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Jakarta Post

Jambi wildlife agency investigates death of crocodile

  • Jon Afrizal

    The Jakarta Post

Jambi   /   Sun, April 12, 2020   /   10:09 am
Jambi wildlife agency investigates death of crocodile A 4.4-meter-long crocodile named Merry is secured before being taken out of its enclosure in Minahasa in North Sulawesi, after a woman on Jan. 10, 2019 was mauled to death in the reptile's enclosure. The giant reptile, which was owned illegally, was sedated and removed from its enclosure on Jan. 14 in a three-hour-long operation that involved dozens of people, including conservation officials, the army and police, and will be transferred to a conservation area. (AFP/Handout / Balai KSDA Sulawesi Utara )

The Jambi Natural Resources Conservation Agency (BKSDA Jambi) has launched an investigation into the death of a 4-meter-long saltwater crocodile in Teluk Dewan village, East Tanjungjabung regency, Jambi.

“The crocodile was found dead on Thursday when local residents were cleaning an artificial canal using an excavator,” BKSDA Jambi head Rahmat Saleh said on Friday.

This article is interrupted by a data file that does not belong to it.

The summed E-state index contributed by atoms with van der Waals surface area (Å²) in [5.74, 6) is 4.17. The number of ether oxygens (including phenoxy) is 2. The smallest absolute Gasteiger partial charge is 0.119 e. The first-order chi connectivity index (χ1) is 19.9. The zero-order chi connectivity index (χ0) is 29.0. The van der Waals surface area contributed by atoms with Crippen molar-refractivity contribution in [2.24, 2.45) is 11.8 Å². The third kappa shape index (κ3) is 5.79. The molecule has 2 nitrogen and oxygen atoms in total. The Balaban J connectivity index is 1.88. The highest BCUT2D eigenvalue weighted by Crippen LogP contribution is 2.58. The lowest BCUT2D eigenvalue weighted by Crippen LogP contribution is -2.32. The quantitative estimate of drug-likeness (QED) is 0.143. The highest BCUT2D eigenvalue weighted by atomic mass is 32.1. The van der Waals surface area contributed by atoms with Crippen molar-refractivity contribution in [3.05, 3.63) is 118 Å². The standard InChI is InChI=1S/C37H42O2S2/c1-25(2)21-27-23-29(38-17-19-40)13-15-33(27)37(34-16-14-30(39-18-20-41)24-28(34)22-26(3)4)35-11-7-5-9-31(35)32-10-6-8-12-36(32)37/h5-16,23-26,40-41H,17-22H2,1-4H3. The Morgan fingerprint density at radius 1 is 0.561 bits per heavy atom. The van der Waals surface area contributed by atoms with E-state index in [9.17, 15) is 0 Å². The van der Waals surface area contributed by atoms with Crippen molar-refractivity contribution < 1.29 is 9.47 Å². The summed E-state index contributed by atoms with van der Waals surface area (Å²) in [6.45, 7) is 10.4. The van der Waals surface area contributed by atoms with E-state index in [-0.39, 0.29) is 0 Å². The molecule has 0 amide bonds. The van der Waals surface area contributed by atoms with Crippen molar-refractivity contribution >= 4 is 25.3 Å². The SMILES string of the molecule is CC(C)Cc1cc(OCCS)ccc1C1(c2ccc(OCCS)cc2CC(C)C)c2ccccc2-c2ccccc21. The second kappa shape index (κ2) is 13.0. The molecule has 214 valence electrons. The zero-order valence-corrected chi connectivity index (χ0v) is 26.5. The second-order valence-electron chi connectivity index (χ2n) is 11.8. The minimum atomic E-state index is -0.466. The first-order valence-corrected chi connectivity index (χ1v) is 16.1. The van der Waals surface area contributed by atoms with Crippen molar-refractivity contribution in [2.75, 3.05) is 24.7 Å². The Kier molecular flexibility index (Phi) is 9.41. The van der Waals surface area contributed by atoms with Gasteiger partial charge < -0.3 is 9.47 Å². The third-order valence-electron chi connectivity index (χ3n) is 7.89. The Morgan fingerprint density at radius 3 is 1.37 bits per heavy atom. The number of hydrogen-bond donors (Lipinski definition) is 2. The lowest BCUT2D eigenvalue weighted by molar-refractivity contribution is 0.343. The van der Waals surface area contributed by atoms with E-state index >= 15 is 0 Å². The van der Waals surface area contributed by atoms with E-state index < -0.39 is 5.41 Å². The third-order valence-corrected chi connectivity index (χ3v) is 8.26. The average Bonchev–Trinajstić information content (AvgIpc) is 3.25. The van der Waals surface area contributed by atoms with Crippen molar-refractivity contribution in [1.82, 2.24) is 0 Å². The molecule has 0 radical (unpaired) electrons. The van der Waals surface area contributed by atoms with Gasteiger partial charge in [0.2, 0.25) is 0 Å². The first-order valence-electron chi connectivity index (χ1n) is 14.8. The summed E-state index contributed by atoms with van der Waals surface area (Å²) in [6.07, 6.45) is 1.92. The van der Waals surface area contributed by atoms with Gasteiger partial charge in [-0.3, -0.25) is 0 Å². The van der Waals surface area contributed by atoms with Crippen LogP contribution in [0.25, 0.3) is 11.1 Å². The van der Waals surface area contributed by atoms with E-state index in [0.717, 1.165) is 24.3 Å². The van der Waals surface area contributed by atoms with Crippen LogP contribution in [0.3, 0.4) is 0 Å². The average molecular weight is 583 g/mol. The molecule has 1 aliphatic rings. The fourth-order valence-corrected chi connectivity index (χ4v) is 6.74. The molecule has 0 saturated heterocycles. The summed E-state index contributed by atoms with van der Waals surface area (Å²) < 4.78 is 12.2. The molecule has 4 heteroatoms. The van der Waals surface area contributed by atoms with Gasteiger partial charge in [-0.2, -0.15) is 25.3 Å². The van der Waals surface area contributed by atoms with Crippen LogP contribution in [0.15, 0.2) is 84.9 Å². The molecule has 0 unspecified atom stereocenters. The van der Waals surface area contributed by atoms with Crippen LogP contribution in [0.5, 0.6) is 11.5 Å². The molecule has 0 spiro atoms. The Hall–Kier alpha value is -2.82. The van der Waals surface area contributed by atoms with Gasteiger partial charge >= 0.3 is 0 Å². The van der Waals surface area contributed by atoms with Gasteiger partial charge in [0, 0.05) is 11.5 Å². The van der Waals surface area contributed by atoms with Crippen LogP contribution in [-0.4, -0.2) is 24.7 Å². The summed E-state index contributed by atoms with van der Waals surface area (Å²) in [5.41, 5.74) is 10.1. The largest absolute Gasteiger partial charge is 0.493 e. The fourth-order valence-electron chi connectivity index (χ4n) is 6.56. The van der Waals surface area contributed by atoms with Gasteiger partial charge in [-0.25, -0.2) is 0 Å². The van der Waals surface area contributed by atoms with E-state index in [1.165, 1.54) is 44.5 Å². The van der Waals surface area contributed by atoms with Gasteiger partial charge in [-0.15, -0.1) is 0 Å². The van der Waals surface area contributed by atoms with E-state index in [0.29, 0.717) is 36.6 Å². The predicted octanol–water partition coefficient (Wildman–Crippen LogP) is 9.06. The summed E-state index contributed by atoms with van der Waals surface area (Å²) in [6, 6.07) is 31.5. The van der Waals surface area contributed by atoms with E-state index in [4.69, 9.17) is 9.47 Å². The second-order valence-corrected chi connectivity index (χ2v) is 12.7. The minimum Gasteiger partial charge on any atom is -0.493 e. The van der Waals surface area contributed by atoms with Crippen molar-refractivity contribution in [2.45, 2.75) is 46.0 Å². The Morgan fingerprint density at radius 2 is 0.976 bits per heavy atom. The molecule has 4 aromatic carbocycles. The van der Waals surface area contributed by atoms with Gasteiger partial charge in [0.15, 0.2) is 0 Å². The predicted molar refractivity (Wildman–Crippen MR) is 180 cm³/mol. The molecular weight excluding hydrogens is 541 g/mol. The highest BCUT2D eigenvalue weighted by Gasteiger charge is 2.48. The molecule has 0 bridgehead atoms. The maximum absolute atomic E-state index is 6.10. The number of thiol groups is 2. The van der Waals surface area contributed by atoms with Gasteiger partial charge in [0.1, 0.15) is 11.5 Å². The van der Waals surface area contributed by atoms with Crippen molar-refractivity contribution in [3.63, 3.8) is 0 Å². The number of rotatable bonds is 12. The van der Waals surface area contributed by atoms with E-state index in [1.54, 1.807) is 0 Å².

The residents, he added, claimed the machine’s operator had hit something upon cleaning the canal. When he raised the excavator’s arm, he found a saltwater crocodile in it.

A team from the agency has moved the animal and questioned the operator regarding the incident.

“We didn’t apprehend him,” Rahmat said.

Read also: Missing boy found dead inside a crocodile in Maluku

Anwandi, a local resident who had witnessed the incident, said residents had told the operator to remove the crocodile from the canal.

“Maybe something happened when we placed the animal on land, causing its death,” Anwandi said.

The saltwater crocodile is included in a list of protected animals detailed in a 2018 environment and forestry ministerial regulation.

A 1990 law on natural resources conservation prohibits the killing of protected species, except in emergency situations that threaten human life. Anyone convicted of deliberately violating the law faces a maximum sentence of five years in prison, as well as a fine of Rp 100 million (US$6,328).

Another resident, Iswanto, said saltwater crocodiles were common in the area and often preyed on residents’ livestock.

Read also: ‘See you soon, mate’: Australian presenter Matt Wright returns home despite failing to rescue Palu crocodile

According to the International Union for Conservation of Nature (IUCN), the saltwater crocodile is commonly found in the inland waters of northern Australia, eastern India and Southeast Asian countries, including Indonesia.

“We’re afraid of the animal. Sometimes, we don’t know whether our activities would provoke a crocodile to attack us,” Iswanto said.

Jambi saw several crocodile attacks on humans last year. Environmentalists believed such incidents were caused by habitat destruction, such as converting peatlands into oil palm plantations and illegal mining in rivers. (nal)